Ideas are that these prices can continue strong as OPEC and Russia have agreed to keep production constrained compared to world demand. There are also ideas that index funds will add significantly to long positions in the rebalancing operations later this month. The rebalancing could cause significant new buying for the market. 

Weekly New York World Raw Sugar Futures © Jack Scoville

Weekly London White Sugar Futures © Jack Scoville


Futures closed lower and finished the year on a weak note. Trends are sideways down in New York and have turned down in London for the short term. Weekly charts show that New York might be forming a bottom. Arrivals have been good in West Africa and are reported to be good in Southeast Asia so far this season. However, arrivals in West Africa have been behind year-ago levels when they were expected to be above year-ago levels.

Prices are weak overall due to the ongoing harvest but have found some good buying interest at current levels as some are now viewing the market as cheap. Current prices in New York are as low as they have been for at least five years. World supply ideas remain high. Harvest reports show good production will be seen this year in West Africa. The growing conditions in other parts of the world are generally good. East Africa is getting better rains now. Good conditions are still seen in Southeast Asia and harvest should be strong now amid mostly dry weather.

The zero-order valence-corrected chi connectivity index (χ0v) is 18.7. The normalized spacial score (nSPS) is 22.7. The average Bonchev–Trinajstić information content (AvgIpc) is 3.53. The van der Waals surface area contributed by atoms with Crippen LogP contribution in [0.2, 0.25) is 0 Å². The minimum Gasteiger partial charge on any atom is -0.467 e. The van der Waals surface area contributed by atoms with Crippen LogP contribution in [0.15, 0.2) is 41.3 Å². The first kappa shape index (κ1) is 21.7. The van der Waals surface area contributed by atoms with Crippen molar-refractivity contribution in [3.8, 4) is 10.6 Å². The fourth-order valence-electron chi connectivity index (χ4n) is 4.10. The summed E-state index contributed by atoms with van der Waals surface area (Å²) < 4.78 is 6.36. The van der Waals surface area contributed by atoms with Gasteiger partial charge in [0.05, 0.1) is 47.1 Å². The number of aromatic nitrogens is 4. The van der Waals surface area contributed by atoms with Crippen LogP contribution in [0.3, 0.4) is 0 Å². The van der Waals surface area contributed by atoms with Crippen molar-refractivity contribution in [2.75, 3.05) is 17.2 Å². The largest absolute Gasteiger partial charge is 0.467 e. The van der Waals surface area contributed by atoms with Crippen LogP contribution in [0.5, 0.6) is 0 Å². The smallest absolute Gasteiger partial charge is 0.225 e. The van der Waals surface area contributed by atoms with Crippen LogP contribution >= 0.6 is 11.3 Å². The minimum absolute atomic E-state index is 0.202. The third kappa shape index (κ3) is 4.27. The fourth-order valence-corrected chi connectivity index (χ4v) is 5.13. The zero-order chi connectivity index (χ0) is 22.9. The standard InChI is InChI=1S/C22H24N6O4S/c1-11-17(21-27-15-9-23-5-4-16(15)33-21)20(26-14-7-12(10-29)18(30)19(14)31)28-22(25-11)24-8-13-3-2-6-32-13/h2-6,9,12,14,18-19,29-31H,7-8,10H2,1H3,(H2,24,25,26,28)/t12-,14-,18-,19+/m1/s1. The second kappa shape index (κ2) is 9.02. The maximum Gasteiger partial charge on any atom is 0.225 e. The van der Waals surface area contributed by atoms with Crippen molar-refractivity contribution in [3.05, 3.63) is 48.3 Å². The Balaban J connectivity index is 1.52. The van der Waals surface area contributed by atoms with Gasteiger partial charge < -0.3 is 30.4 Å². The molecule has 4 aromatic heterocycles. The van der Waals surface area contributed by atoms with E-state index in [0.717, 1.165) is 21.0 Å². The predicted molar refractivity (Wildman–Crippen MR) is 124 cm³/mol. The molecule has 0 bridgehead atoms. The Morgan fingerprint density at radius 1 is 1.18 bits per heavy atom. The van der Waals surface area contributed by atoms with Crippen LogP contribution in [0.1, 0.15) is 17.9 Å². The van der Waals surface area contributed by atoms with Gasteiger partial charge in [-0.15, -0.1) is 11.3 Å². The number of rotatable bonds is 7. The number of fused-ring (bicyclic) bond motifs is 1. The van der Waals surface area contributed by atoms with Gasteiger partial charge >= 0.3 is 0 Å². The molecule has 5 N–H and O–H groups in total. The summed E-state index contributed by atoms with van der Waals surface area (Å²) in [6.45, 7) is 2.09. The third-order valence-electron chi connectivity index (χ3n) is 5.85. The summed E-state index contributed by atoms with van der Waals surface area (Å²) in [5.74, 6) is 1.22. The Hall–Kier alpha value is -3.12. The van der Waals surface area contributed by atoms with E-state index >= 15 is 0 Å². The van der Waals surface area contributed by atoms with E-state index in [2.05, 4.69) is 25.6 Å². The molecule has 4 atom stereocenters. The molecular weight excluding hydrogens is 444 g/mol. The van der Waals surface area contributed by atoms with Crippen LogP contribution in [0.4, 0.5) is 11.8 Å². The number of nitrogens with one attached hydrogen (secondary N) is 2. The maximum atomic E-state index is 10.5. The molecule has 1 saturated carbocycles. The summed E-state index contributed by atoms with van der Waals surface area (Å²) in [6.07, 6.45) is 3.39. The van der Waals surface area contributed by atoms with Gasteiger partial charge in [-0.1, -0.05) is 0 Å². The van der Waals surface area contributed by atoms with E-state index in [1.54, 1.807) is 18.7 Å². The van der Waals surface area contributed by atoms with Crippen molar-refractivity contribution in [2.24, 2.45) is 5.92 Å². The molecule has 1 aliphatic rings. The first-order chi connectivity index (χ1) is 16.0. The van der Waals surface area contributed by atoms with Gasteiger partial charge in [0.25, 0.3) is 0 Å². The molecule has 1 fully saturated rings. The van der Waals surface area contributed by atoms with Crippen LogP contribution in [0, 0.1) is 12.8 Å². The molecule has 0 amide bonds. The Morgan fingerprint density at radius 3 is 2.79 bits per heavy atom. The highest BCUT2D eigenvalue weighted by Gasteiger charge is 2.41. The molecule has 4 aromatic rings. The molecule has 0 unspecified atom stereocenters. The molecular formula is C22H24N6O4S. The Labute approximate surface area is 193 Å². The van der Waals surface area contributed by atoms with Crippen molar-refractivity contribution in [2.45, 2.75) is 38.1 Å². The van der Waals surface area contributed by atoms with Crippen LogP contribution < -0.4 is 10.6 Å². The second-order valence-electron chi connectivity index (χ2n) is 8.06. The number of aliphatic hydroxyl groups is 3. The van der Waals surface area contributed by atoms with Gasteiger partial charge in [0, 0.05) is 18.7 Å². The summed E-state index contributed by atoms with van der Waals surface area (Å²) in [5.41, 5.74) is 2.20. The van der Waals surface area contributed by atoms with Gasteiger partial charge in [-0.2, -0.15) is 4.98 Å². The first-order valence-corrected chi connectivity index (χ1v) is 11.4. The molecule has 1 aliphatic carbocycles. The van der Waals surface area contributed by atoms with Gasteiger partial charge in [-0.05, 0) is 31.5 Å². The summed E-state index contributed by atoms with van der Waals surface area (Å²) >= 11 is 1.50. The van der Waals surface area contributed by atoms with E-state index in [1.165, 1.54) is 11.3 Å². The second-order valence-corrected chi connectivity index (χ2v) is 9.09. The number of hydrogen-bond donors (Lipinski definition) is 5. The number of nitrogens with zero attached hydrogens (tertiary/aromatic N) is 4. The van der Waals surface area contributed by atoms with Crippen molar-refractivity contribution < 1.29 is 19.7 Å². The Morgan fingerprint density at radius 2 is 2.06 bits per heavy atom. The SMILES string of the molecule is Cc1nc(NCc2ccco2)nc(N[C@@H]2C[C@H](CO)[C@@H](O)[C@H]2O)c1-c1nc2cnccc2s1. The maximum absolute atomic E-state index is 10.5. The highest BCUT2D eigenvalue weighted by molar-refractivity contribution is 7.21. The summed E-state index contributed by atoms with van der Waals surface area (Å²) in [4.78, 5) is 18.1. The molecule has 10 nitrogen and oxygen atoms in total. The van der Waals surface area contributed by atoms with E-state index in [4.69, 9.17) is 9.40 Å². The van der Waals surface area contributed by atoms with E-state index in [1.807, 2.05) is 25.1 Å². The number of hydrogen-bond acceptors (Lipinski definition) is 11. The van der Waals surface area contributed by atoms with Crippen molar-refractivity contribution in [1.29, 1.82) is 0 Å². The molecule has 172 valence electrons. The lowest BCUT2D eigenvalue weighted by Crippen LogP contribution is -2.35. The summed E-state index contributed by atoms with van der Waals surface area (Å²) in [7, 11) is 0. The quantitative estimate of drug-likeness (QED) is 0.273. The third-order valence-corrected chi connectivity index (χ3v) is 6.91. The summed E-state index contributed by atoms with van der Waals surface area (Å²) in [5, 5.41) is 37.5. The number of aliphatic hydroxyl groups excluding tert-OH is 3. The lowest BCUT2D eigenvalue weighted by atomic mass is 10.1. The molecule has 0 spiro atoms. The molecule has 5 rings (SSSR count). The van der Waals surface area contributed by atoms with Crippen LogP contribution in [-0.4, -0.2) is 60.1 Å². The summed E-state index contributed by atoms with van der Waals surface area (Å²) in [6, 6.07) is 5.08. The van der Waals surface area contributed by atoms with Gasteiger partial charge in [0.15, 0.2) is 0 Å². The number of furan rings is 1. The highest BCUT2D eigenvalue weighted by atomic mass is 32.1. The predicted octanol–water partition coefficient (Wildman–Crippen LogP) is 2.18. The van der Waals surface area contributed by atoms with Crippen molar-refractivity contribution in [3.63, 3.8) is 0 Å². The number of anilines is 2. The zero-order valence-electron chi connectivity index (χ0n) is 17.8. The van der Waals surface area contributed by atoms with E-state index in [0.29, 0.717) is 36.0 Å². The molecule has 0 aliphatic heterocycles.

Weekly New York Cocoa Futures © Jack Scoville

Weekly London Cocoa Futures © Jack Scoville


(Featured image via DepositPhotos)

DISCLAIMER: This article expresses my own ideas and opinions. Any information I have shared are from sources that I believe to be reliable and accurate. I did not receive any financial compensation in writing this post, nor do I own any shares in any company I’ve mentioned. I encourage any reader to do their own diligent research first before making any investment decisions.


Jack Scoville is a futures market analyst specializing in grains, softs, rice, oilseeds, and tropical products such as coffee and sugar. In addition to writing daily market commentaries in both English and Spanish, he offers brokerage services to an international clientele of agricultural producers, processors, exporters, and other professional traders. He is regularly quoted by major wire services including Dow Jones, AP, and Reuters. His comments are sourced by newspapers around the world and on various radio and television programs.